The following essay is excerpted from Dreaming on Both Sides of the Brain: Discover the Secret Language of the Night by Doris E. Cohen, PhD, recently published by Hampton Roads Publishing, an imprint of Red Wheel/Weiser.
Interpreting dreams is really very simple. We tend to make it seem more complex simply because we do not know how to go about it. When I told one publisher about my commitment to write this book, he said: “It will never sell.” It was as if someone had slapped me in the face. But I was determined to find a way around the obstacle. The simplest thing would have been to consider calling the book something that didn’t directly relate to dream analysis. The reason such books do not sell is that none of them actually help people to understand their dreams, and certainly not in a simple, direct way that they can use every day. The books may be interesting, but they do not teach.
On the other hand, I wanted my book to be like a workshop, a teaching manual that could enable and encourage the practice of dreamwork centered on dreamers themselves—on what your dreams mean to you, not my ideas or anyone else’s ideas about what a given symbol does or should mean to you. And even dream books that are somewhat helpful describe methods that are just too complicated. Who is going to sit down and meditate for twenty minutes every day and then write for another twenty minutes about each dream they have? It’s too much to ask of people and too hard to stick with. My many years working as a therapist have shown me that, when we make processes too complex, people simply give up or just don’t continue to practice them.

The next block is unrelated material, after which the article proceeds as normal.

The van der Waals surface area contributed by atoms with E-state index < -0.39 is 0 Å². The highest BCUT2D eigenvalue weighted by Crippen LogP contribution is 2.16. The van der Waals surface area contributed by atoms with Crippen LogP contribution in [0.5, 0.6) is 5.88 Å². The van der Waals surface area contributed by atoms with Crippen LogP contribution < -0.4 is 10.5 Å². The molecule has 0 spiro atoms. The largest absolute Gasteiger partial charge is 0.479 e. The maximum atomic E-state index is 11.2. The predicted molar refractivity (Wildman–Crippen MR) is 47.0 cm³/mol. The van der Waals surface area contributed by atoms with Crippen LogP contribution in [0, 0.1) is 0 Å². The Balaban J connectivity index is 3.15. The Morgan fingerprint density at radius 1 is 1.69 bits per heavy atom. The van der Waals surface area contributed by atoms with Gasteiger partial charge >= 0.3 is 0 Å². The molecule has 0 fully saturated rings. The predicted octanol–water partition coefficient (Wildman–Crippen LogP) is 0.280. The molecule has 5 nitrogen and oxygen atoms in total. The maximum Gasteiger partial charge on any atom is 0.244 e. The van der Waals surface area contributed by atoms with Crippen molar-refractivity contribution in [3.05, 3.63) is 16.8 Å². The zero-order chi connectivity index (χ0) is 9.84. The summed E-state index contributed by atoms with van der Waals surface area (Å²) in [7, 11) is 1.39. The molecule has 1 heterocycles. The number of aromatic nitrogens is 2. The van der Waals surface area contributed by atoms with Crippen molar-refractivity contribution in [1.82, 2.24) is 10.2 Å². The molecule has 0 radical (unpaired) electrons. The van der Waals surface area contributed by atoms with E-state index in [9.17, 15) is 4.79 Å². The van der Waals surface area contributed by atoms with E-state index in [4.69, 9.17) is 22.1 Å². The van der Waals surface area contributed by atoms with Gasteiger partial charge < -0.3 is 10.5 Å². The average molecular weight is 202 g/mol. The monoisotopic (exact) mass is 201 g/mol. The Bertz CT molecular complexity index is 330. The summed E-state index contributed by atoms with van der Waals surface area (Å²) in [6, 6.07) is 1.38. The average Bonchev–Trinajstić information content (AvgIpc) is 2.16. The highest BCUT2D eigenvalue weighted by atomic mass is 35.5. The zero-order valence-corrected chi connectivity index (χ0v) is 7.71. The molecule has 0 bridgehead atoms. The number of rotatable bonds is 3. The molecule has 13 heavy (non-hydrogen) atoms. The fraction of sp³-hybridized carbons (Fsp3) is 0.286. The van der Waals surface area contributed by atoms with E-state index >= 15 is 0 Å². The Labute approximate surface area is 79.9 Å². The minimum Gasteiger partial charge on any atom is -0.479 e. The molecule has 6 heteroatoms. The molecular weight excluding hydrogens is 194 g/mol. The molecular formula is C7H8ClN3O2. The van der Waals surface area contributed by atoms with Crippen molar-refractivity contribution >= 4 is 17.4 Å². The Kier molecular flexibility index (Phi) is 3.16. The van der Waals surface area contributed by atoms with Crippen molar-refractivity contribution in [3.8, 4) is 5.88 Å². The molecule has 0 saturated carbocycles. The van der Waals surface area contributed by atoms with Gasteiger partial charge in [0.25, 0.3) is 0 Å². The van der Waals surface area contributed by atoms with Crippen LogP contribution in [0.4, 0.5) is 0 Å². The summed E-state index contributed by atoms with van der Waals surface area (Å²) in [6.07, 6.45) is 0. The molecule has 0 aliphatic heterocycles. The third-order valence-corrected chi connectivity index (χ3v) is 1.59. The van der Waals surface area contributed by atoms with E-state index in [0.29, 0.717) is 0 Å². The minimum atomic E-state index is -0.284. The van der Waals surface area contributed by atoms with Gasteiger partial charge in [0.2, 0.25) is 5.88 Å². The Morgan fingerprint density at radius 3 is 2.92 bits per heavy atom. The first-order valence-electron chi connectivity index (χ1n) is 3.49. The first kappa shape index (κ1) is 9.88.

True, the left brain is where 1 + 1 is always 2, whether you see it in space or in a mathematics book, whether you are playing with marbles or eating cookies. But the language of the unconscious determines 95 percent of our behavior and that’s controlled by the right brain, which is not logical at all. Logic is not the main dynamic in the language of symbols, dreams, art, or the unconscious. The world of symbols is where 1 + 1, and what it represents, depends entirely on context, feeling, color, and setting. Symbols are only hard to understand because we never learn their language. I have been fortunate. I was exposed to many different languages throughout my life, so I have had to exercise both sides of my brain. Hebrew and Arabic are read and written from right to left; English and Spanish from left to right. But they all make sense to their own speakers.
This is why people who grow up speaking Chinese and Japanese have an advantage over Westerners when it comes to understanding the language of symbols. Their languages are conveyed in characters and pictures. Pictures access the right brain; words access the left. Languages like Chinese and Japanese combine the two. The Divine gave us brains with two sides so we could use both. So, in a sense, when we ignore our dreams, we are ignoring God’s messages to us. Not in a prophetic sense, of course, but in a symbolic sense. I often hear people saying that God spoke to them. Although these experiences may seem very real to them and they may feel a real sense of connection to the Divine, this is really about the language of symbols expressing whatever is important to that individual personally. God communicates with us through the language of symbols all the time. But so do our dreams. And understanding what is going on in your dreams can help you understand this language—and make your waking life so much richer.
Life can be defined as movement. And, as we said before, everything in life occurs in waves or cycles. Music is measured in waves, as are light, sound, and vibration. When you are depressed or feeling down, you can always think of the analogy of the wave and reassure yourself that you will soon start to come back up again. And when you understand the language of the unconscious, you can accomplish this in your dreams as well as in your conscious life.
It’s All About You